The Madeira River Basin covers roughly a quarter of the Brazilian Amazon and is the Amazon River's largest tributary. The environmental impact of the project would extend over nearly a million square kilometers of rainforest in Brazil, Bolivia, and Peru, flooding areas, deforesting others, reducing fish stocks, upsetting water flows and silt deposits, and threatening endangered species in this region of unique and immense biodiversity.

Proponents claim the Madeira Complex will bring sorely needed economic opportunities to impoverished and isolated local communities by creating jobs and by connecting them to more developed regions. But activists counter that the lion’s share of the mega-project’s benefits will go to big companies – particularly those in agribusiness.

Agribusiness at the Helm

One of the people with the most to gain from the Madeira Complex is Blairo Maggi, a recipient of Greenpeace's Golden Chainsaw Award for being the "Brazilian most responsible for Amazon destruction." Maggi is the head of the world's largest soybean production firm, Grupo Maggi, and is the current governor of Mato Grosso, one of the three Brazilian states to be affected by the project. During his first year as governor in 2003, deforestation rates in the state more than doubled.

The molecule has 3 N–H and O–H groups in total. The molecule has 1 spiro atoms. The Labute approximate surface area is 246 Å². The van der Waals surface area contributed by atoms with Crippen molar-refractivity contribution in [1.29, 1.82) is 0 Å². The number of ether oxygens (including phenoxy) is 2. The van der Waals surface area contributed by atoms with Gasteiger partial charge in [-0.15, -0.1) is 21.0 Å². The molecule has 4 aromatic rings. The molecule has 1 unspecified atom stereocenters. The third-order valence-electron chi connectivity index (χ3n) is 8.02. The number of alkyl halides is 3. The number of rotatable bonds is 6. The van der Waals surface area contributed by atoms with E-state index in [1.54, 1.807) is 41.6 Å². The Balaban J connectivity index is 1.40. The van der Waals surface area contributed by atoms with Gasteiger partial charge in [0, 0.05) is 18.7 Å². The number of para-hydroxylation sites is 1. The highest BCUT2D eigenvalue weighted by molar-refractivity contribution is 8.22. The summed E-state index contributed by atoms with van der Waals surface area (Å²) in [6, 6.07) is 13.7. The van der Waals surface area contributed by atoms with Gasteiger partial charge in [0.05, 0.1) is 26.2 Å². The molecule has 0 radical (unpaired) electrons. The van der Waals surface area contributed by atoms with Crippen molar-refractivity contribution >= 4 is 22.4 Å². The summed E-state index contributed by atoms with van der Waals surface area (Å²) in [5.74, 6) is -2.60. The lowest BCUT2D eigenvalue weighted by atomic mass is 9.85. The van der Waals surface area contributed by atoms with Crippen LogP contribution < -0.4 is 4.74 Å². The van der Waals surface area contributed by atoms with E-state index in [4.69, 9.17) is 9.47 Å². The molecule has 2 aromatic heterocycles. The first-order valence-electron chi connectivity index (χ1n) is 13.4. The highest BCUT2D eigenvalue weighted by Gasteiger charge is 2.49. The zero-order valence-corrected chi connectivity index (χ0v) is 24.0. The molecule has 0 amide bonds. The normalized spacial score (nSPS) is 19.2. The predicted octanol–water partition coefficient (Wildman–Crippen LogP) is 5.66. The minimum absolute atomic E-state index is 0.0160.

Click for larger image. (Courtesy

According to Zachary Hurwitz of the Americas Program at the Center for International Policy, the dam project's network of industrial canals would “enable the Madeira River system to transport an estimated 35 million tons of soybeans a year—a 500% increase from the seven million tons currently carried out by river. Critics claim cheaper transport costs on the river would provide an incentive for the expansion of soybean production in neighboring Rondônia and Amazonas states, increasing deforestation and land invasions.”

Glenn Switkes of the river-defense network International Rivers, points out that “a preponderance of independent expert opinions identified flaws in the environmental (impact) studies" of the project. Switkes says these same concerns were shared by the technical staff at the Brazilian environmental protection agency (IBAMA). "There is growing recognition that the projects were approved despite overwhelming evidence of the enormous degree of their impacts," he concludes.